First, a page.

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Definition of parallel

  1. Jun 19, 2013 #1
    1. The problem statement, all variables and given/known data
    The question states True or False: Two lines parallel to a third line are parallel

    2. Relevant equations

    You need to know the difference between skew, parallel and perpendicular

    3. The attempt at a solution

    I thought of three parallel planes (which have an infinite amount of lines) and those lines never cross as long as they stay on their separate planes. But do parallel lines have to be in the same direction?
     
  2. jcsd
  3. Jun 19, 2013 #2
    Yes. If line A is parallel to line B and line B is parallel to line C then line A must be parallel to line C, essentially by definition of being parallel.
     
  4. Jun 19, 2013 #3
    I have a few more True or False questions:

    Two planes perpendicular to a third plane are parallel? I said T because I thought the same plane would be considered parallel - like with vectors. But I feel like this is considered an intersection.

    Two lines perpendicular to a plane are parallel? I said false because the lines could be orientated in different directions

    Two planes parallel to a line are parallel? I said true because planes have no direction and as long as they don't intersect they should be parallel.

    A plane and a line eithere intersect or are parallel? I guessed this because I was thinking skew lines... but I see my error here.
     
  5. Jun 19, 2013 #4
    Are two lines parallel if they lie on parallel planes?? I'm starting to see the difference here between parallel and skew.

    I hope I'm not asking too many questions... it just helps to think it out sometimes.
     
  6. Jun 19, 2013 #5
    1) Sounds good.
    2) How can these two lines be perpendicular to a plane in different directions? Can you explain?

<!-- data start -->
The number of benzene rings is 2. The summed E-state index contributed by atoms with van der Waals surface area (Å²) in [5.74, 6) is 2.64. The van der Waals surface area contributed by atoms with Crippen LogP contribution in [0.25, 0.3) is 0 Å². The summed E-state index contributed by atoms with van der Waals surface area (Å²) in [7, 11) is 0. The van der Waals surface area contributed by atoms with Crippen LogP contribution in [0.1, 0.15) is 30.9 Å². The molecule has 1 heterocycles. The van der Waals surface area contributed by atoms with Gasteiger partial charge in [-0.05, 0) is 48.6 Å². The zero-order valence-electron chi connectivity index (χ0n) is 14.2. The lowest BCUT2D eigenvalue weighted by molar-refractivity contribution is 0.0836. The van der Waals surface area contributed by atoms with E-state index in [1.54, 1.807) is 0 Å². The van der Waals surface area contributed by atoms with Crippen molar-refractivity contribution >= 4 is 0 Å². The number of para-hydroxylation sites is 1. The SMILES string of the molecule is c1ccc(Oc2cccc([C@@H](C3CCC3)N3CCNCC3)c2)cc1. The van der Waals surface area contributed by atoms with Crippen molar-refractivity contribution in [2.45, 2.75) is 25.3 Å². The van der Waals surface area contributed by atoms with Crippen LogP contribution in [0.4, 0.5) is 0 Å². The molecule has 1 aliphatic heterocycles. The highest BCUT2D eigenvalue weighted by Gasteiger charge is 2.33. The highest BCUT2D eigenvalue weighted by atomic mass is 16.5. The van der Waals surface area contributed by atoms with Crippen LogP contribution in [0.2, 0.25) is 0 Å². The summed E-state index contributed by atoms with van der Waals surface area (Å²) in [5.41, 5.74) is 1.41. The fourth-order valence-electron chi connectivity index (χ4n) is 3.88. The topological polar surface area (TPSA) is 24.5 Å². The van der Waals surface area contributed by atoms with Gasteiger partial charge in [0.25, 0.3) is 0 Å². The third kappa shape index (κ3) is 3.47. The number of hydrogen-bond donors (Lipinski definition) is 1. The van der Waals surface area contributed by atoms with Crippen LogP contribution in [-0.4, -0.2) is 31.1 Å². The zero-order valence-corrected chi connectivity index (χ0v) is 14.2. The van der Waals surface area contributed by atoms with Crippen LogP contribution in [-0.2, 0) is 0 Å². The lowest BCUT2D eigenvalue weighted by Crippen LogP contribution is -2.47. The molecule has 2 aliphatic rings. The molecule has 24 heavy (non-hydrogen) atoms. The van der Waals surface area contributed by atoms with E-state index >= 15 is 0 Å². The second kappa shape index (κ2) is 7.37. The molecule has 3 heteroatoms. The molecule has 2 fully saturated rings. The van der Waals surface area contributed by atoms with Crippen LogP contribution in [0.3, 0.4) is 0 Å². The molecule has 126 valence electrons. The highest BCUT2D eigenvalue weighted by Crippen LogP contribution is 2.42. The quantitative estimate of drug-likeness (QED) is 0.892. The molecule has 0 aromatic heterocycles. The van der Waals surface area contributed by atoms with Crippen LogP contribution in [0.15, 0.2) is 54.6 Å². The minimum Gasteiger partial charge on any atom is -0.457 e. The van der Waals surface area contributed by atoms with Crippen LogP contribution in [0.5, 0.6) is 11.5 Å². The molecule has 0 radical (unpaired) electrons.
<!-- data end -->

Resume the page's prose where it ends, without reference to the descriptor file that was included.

3) Sounds good.
    4) What is your "final answer" then?

    And from your next post:

    5) If you have two planes that are parallel oriented standing up (imagine the two covers of a book) you can draw a line on one cover going straight up and down and one on the other cover going directly across, so this is false because these two lines would not be parallel.


    No such thing as asking too many questions! It's the best way to learn (as long as you're thinking about it ;) ).
     
    Last edited: Jun 19, 2013
  7. Jun 19, 2013 #6
    Ok... Thanks for the number 5 clarification. I now understand that parallel means not touching and same direction.

    So my guess for number 4 is that it is True. A line will intersect with a plan always - unless it is parallel.

    Number two was a misunderstanding on my part. I was thinking of a vector equation of a line. And I thought that if you use opposite directional vectors, then the lines would not be parallel. But they will be parallel because you can factor out the negative. So number 2 is True.



    I didn't directly state this, but for number 1 and number 3, my explanation is wrong. the correct answer (according to the book) is that number 1 and 3 are false. So I'm trying to understand why...

    I would think that number 1 would be true, but it is false because the normal vectors could be in different directions... and I believe this is part of the definition of parallel planes (I'll get back to you... have to double check in the book)

    So if that definition is of parallel planes is true, then number 3 is false by the same logic.
     
  8. Jun 19, 2013 #7
    Ok, I'm right with the last 3! I reread the planes section and it states "two planes are parallel if their normal vectors are parallel"... which is confusing now because I realize that if I factor out a negative for two opposite directional vectors then I'll get the same vector... same as a directional vector in a line.

    Does that make sense? I'm confused on how number 1 and 3 are not true... the vectors v and -v are parallel, right?
     
  9. Jun 19, 2013 #8
    I also thought that 1 and 3 would be true.

    I have to double check the formula of a plane and of the normal vector of a plane before I can give a "proper" response.

    I personally considered v and -v to be parallel, but maybe there is a more precise definition provided in your textbook. Not sure...


    EDIT: I reread your post and 3 is false.

    If you have a line you can have a plane parallel to it and another plane parallel to it such that these two planes will intersect. Try imagining it - hard to explain using words aha.
     
    Last edited: Jun 19, 2013
  10. Jun 19, 2013 #9
    That makes sense for number 3... kind of like 'skew' planes is how I"m thinking of it.
     
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